by Plutonium Page
Over the past few weeks, we've been watching Michael Palin's excellent account of his journey through the Himalayas. In the opening scene, his helicopter lands on the Baltoro glacier in Concordia. It's incredible scenery, and you can see where the area gets its name, for "Himalaya" is Sanskrit for "The Abode of Snow".
However, there's something that you can't see unless you look at satellite images. Here's one of the Gangotri glacier:
Details below the fold.
For reference, here's a map of the Himalaya region:
Seventy percent of the worlds freshwater is frozen in glaciers. Glacier melt buffers other ecosystems against climate variability. Very often it provides the only source of water for humans and biodiversity during dry seasons. Freshwater is already a limited resource for much of the planet, and in the next three decades, the population growth is likely to far exceed any potential increase in available water.
The Himalayas have the largest concentration of glaciers outside the polar caps. With glacier coverage of 33,000 km2, the region is aptly called the “Water Tower of Asia” as it provides around 8.6 X 106 m3 of water annually (Dyurgerov and Maier, 1997). These Himalayan glaciers feed seven of Asia’s great rivers: the Ganga, Indus, Brahmaputra, Salween, Mekong, Yangtze and Huang Ho. It ensures a year round water supply to millions of people.
Climate change has impacted the glacial ecosystem tremendously. Sixty-seven percent of glaciers are retreating at a startling rate in the Himalayas and the major causal factor has been identified as climate change (Ageta and Kadota, 1992; Yamada et al., 1996; Fushinmi, 2000).
Glacial melt will affect freshwater flows with dramatic adverse effects on biodiversity, and people and livelihoods, with a possible long-term implication on regional food security.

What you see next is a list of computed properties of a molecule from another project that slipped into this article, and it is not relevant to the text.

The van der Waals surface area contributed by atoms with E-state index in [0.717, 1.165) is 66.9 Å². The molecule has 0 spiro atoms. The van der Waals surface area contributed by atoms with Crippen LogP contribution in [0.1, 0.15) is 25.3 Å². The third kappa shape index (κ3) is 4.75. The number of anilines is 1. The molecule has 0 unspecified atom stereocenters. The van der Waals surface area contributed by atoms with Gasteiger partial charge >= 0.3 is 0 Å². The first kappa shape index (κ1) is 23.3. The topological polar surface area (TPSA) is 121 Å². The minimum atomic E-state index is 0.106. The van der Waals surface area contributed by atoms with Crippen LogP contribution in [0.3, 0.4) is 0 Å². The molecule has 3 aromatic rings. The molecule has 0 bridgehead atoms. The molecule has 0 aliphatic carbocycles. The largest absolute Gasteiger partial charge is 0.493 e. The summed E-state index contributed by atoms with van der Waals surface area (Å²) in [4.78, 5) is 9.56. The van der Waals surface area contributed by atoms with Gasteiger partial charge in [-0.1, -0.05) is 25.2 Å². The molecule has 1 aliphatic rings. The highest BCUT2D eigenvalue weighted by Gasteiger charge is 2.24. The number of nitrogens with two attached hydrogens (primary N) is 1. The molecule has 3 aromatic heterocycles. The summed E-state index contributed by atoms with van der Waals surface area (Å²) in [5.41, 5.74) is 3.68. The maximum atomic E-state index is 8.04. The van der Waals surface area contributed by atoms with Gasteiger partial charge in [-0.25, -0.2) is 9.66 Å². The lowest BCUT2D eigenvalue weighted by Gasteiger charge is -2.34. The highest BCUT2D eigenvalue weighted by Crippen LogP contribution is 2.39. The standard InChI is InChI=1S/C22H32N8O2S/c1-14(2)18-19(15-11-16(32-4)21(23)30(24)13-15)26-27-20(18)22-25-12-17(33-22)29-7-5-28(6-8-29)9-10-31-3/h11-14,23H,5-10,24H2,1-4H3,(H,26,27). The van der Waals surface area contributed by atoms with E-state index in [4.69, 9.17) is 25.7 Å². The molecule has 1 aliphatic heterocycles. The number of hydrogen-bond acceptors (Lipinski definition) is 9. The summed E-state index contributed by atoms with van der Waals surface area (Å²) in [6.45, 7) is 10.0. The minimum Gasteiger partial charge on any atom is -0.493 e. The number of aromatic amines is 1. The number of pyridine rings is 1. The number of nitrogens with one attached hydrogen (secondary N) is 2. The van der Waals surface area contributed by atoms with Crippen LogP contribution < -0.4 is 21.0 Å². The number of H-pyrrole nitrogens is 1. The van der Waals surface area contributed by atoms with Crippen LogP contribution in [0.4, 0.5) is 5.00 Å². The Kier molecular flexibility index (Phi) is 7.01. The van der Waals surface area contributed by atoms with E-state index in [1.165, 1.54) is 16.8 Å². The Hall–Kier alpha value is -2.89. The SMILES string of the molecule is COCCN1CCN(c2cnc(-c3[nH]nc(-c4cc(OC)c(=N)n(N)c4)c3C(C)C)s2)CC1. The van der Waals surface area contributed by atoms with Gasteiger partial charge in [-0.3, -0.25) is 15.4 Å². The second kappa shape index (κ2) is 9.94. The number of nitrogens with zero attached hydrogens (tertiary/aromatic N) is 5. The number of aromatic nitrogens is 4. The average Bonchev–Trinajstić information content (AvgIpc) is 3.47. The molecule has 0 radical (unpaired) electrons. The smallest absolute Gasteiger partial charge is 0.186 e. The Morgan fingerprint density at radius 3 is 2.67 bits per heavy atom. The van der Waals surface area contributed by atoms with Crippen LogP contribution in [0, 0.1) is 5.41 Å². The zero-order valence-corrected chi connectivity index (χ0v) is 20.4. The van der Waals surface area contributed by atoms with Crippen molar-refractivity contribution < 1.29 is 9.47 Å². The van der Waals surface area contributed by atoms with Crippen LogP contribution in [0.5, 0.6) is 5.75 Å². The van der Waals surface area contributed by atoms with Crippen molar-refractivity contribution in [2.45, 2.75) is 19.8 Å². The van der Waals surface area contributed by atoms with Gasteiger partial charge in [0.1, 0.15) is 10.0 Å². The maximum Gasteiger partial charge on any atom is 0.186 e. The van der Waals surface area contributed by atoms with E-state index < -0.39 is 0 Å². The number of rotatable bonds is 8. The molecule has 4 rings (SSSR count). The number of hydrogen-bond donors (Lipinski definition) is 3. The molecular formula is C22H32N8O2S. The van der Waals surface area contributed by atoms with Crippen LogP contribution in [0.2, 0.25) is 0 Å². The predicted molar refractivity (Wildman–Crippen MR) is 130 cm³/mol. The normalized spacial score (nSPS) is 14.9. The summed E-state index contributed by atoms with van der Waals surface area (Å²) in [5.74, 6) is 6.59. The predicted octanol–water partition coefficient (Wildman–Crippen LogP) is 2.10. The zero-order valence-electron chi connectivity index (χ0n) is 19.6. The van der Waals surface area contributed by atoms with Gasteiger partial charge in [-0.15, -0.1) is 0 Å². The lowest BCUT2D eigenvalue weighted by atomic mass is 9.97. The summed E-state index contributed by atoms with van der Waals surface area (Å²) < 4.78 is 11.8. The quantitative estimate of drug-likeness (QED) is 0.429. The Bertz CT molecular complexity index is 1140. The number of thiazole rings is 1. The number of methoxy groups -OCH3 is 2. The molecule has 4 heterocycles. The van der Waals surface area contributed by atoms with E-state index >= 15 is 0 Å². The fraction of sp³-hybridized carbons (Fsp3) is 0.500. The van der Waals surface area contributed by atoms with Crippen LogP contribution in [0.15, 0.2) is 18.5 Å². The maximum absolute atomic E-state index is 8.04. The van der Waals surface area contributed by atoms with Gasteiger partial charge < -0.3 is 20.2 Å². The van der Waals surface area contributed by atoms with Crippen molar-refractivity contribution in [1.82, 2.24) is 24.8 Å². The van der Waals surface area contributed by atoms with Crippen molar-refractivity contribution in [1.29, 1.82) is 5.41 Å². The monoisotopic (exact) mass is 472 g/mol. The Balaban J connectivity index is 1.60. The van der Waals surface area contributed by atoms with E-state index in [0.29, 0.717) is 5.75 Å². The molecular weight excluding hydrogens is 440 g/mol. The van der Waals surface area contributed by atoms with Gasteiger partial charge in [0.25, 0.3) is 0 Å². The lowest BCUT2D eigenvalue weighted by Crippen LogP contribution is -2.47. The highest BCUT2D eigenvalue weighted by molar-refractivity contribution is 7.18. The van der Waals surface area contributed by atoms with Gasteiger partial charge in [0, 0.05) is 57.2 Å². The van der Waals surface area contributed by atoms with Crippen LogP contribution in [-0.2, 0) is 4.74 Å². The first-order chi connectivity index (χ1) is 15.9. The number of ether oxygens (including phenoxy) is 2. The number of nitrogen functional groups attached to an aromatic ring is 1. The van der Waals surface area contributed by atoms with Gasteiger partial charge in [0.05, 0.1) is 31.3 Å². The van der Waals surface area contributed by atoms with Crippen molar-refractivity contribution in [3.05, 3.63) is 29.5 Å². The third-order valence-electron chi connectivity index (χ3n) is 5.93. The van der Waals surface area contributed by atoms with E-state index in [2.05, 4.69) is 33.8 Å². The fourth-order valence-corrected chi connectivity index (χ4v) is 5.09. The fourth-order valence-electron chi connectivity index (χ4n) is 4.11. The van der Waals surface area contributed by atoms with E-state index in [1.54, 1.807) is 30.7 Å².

The report specifies that the melting glaciers will first result in the increase in river volume, and consequential flooding. However, after a few decades, the volume of water in the rivers will decrease.
The Gangroti glacier (image above the fold) feeds India's Ganges river. The consequences of the declining water level of the Ganges would obviously be enormous.
From all three case studies [Nepal, India, and China] one can gather the enormity of the predictions of retreating glaciers and associated impacts for the many millions of people whose very survival depends directly or indirectly on fresh water from these sources. While it is not yet clear which stage of deglaciation we are currently in, it is only wise to prepare for the worst. It is imperative to make vulnerability assessments of different development sectors and devise adaptation plans. Climate change impacts and responses are transboundary issues. Therefore, in addition to national discourses on linkage between climate change, mitigation and adaptation measures and development efforts, regional collaboration is necessary to formulate co-coordinated strategies.
The WWF news release regarding their report mentions that the WWF has sent a letter to the countries attending the "Energy and Environment Ministerial Round Table" as well as a G8 meeting focusing on climate change. Specifially, the WWF:
...calls on all governments to recognize that global average temperature must stay below 2°C (3.6°F) in comparison to pre-industrial levels, to agree upon a series of ambitious initiatives to vastly change the way their countries produce and use energy, and to launch a power sector governance initiative where all countries commit to practicing the principles of transparency, accountability and public participation in energy sector decision-making.
The United States is one of the governments attending the round table. Since we refused to acknowlege the Kyoto Protocol, the WWF letter must have gone into the Official Bush Administration Shredder.